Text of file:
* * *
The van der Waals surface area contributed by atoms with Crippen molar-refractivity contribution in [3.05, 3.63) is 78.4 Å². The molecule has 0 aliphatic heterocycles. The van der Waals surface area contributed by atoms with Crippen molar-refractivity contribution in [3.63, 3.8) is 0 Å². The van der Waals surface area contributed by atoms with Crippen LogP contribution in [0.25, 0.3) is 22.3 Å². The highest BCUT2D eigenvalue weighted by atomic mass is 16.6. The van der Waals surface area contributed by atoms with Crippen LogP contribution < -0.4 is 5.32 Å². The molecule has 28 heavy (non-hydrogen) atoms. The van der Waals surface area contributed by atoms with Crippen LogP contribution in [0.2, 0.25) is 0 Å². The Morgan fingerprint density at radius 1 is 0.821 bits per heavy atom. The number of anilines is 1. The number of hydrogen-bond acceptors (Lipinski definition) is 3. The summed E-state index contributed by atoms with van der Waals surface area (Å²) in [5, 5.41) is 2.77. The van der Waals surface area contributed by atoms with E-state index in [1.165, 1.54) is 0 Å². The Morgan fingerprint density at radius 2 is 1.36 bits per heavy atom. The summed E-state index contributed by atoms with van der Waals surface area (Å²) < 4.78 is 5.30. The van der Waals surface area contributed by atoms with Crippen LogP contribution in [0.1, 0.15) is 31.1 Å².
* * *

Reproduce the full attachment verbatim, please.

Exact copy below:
The van der Waals surface area contributed by atoms with Crippen molar-refractivity contribution in [3.05, 3.63) is 78.4 Å². The molecule has 0 aliphatic heterocycles. The van der Waals surface area contributed by atoms with Crippen molar-refractivity contribution in [3.63, 3.8) is 0 Å². The van der Waals surface area contributed by atoms with Crippen LogP contribution in [0.25, 0.3) is 22.3 Å². The highest BCUT2D eigenvalue weighted by atomic mass is 16.6. The van der Waals surface area contributed by atoms with Crippen LogP contribution < -0.4 is 5.32 Å². The molecule has 28 heavy (non-hydrogen) atoms. The van der Waals surface area contributed by atoms with Crippen LogP contribution in [0.2, 0.25) is 0 Å². The Morgan fingerprint density at radius 1 is 0.821 bits per heavy atom. The number of anilines is 1. The number of hydrogen-bond acceptors (Lipinski definition) is 3. The summed E-state index contributed by atoms with van der Waals surface area (Å²) in [5, 5.41) is 2.77. The van der Waals surface area contributed by atoms with E-state index in [1.165, 1.54) is 0 Å². The Morgan fingerprint density at radius 2 is 1.36 bits per heavy atom. The summed E-state index contributed by atoms with van der Waals surface area (Å²) < 4.78 is 5.30. The van der Waals surface area contributed by atoms with Crippen LogP contribution in [0.1, 0.15) is 31.1 Å².